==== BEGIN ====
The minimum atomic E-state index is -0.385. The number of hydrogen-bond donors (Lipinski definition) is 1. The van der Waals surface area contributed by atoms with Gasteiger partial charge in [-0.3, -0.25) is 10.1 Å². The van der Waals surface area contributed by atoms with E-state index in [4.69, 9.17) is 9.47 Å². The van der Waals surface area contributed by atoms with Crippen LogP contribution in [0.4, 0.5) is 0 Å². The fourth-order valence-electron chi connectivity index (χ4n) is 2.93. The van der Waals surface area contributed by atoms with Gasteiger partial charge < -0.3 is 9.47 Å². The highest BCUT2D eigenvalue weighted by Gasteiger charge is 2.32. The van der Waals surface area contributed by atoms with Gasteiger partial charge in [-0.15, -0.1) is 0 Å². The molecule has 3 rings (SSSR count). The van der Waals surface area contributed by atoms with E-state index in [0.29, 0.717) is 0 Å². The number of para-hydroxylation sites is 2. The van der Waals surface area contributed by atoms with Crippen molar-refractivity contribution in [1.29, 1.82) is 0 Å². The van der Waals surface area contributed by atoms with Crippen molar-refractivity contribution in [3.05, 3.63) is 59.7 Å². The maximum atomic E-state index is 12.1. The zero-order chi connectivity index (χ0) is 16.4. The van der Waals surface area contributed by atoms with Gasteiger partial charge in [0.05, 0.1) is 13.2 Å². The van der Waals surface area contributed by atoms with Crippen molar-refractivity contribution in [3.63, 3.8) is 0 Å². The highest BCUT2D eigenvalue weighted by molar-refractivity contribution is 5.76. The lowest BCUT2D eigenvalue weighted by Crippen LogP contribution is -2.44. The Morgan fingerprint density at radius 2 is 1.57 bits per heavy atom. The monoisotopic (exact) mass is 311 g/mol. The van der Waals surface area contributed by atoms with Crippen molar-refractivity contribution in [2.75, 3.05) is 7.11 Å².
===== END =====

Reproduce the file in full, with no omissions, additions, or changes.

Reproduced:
The minimum atomic E-state index is -0.385. The number of hydrogen-bond donors (Lipinski definition) is 1. The van der Waals surface area contributed by atoms with Gasteiger partial charge in [-0.3, -0.25) is 10.1 Å². The van der Waals surface area contributed by atoms with E-state index in [4.69, 9.17) is 9.47 Å². The van der Waals surface area contributed by atoms with Crippen LogP contribution in [0.4, 0.5) is 0 Å². The fourth-order valence-electron chi connectivity index (χ4n) is 2.93. The van der Waals surface area contributed by atoms with Gasteiger partial charge < -0.3 is 9.47 Å². The highest BCUT2D eigenvalue weighted by Gasteiger charge is 2.32. The van der Waals surface area contributed by atoms with Gasteiger partial charge in [-0.15, -0.1) is 0 Å². The molecule has 3 rings (SSSR count). The van der Waals surface area contributed by atoms with E-state index in [0.29, 0.717) is 0 Å². The number of para-hydroxylation sites is 2. The van der Waals surface area contributed by atoms with Crippen molar-refractivity contribution in [1.29, 1.82) is 0 Å². The van der Waals surface area contributed by atoms with Crippen molar-refractivity contribution in [3.05, 3.63) is 59.7 Å². The maximum atomic E-state index is 12.1. The zero-order chi connectivity index (χ0) is 16.4. The van der Waals surface area contributed by atoms with Gasteiger partial charge in [0.05, 0.1) is 13.2 Å². The van der Waals surface area contributed by atoms with Crippen molar-refractivity contribution in [3.63, 3.8) is 0 Å². The highest BCUT2D eigenvalue weighted by molar-refractivity contribution is 5.76. The lowest BCUT2D eigenvalue weighted by Crippen LogP contribution is -2.44. The Morgan fingerprint density at radius 2 is 1.57 bits per heavy atom. The monoisotopic (exact) mass is 311 g/mol. The van der Waals surface area contributed by atoms with Crippen molar-refractivity contribution in [2.75, 3.05) is 7.11 Å².